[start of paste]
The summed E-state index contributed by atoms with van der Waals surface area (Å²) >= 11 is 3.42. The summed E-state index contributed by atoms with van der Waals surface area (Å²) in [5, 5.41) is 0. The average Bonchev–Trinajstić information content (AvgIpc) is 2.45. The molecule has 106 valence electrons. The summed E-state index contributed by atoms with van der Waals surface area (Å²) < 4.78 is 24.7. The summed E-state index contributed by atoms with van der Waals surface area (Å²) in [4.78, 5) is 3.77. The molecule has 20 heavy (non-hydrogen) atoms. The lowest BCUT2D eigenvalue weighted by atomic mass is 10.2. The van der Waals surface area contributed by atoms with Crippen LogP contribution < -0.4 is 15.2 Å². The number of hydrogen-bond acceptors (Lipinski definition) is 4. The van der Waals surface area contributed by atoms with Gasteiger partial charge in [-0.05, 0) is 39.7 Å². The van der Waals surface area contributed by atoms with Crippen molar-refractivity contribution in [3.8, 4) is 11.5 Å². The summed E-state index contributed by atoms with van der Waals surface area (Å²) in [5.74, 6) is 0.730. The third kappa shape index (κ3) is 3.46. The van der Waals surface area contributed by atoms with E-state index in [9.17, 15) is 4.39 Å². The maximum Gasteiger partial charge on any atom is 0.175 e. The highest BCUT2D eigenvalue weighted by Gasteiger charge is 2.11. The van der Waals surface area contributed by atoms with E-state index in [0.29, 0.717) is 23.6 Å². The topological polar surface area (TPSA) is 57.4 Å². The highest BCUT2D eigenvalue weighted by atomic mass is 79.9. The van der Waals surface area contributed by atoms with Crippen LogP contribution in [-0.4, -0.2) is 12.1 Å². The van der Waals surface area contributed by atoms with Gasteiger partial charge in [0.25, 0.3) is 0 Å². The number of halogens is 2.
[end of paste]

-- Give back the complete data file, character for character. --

The summed E-state index contributed by atoms with van der Waals surface area (Å²) >= 11 is 3.42. The summed E-state index contributed by atoms with van der Waals surface area (Å²) in [5, 5.41) is 0. The average Bonchev–Trinajstić information content (AvgIpc) is 2.45. The molecule has 106 valence electrons. The summed E-state index contributed by atoms with van der Waals surface area (Å²) < 4.78 is 24.7. The summed E-state index contributed by atoms with van der Waals surface area (Å²) in [4.78, 5) is 3.77. The molecule has 20 heavy (non-hydrogen) atoms. The lowest BCUT2D eigenvalue weighted by atomic mass is 10.2. The van der Waals surface area contributed by atoms with Crippen LogP contribution < -0.4 is 15.2 Å². The number of hydrogen-bond acceptors (Lipinski definition) is 4. The van der Waals surface area contributed by atoms with Gasteiger partial charge in [-0.05, 0) is 39.7 Å². The van der Waals surface area contributed by atoms with Crippen molar-refractivity contribution in [3.8, 4) is 11.5 Å². The summed E-state index contributed by atoms with van der Waals surface area (Å²) in [5.74, 6) is 0.730. The third kappa shape index (κ3) is 3.46. The van der Waals surface area contributed by atoms with E-state index in [9.17, 15) is 4.39 Å². The maximum Gasteiger partial charge on any atom is 0.175 e. The highest BCUT2D eigenvalue weighted by Gasteiger charge is 2.11. The van der Waals surface area contributed by atoms with E-state index in [0.29, 0.717) is 23.6 Å². The topological polar surface area (TPSA) is 57.4 Å². The highest BCUT2D eigenvalue weighted by atomic mass is 79.9. The van der Waals surface area contributed by atoms with Crippen LogP contribution in [-0.4, -0.2) is 12.1 Å². The van der Waals surface area contributed by atoms with Gasteiger partial charge in [0.25, 0.3) is 0 Å². The number of halogens is 2.